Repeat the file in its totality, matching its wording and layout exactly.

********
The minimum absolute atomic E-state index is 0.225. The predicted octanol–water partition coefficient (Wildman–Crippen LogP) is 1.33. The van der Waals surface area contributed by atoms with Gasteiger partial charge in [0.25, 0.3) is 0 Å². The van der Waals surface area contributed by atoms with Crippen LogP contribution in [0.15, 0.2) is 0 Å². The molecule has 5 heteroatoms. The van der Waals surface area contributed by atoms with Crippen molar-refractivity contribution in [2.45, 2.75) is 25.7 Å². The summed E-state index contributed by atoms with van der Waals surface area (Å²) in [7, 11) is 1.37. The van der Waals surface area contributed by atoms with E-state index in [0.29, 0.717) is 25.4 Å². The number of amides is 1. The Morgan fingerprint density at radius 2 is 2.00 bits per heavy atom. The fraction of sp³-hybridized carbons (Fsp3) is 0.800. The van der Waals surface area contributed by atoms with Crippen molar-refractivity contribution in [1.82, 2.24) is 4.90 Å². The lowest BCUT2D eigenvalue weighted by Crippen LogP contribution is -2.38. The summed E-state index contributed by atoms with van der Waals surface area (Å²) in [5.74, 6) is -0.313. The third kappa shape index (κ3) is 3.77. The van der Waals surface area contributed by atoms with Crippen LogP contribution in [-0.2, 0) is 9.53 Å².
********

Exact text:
The minimum absolute atomic E-state index is 0.225. The predicted octanol–water partition coefficient (Wildman–Crippen LogP) is 1.33. The van der Waals surface area contributed by atoms with Gasteiger partial charge in [0.25, 0.3) is 0 Å². The van der Waals surface area contributed by atoms with Crippen LogP contribution in [0.15, 0.2) is 0 Å². The molecule has 5 heteroatoms. The van der Waals surface area contributed by atoms with Crippen molar-refractivity contribution in [2.45, 2.75) is 25.7 Å². The summed E-state index contributed by atoms with van der Waals surface area (Å²) in [7, 11) is 1.37. The van der Waals surface area contributed by atoms with E-state index in [0.29, 0.717) is 25.4 Å². The number of amides is 1. The Morgan fingerprint density at radius 2 is 2.00 bits per heavy atom. The fraction of sp³-hybridized carbons (Fsp3) is 0.800. The van der Waals surface area contributed by atoms with Crippen molar-refractivity contribution in [1.82, 2.24) is 4.90 Å². The lowest BCUT2D eigenvalue weighted by Crippen LogP contribution is -2.38. The summed E-state index contributed by atoms with van der Waals surface area (Å²) in [5.74, 6) is -0.313. The third kappa shape index (κ3) is 3.77. The van der Waals surface area contributed by atoms with Crippen LogP contribution in [-0.2, 0) is 9.53 Å².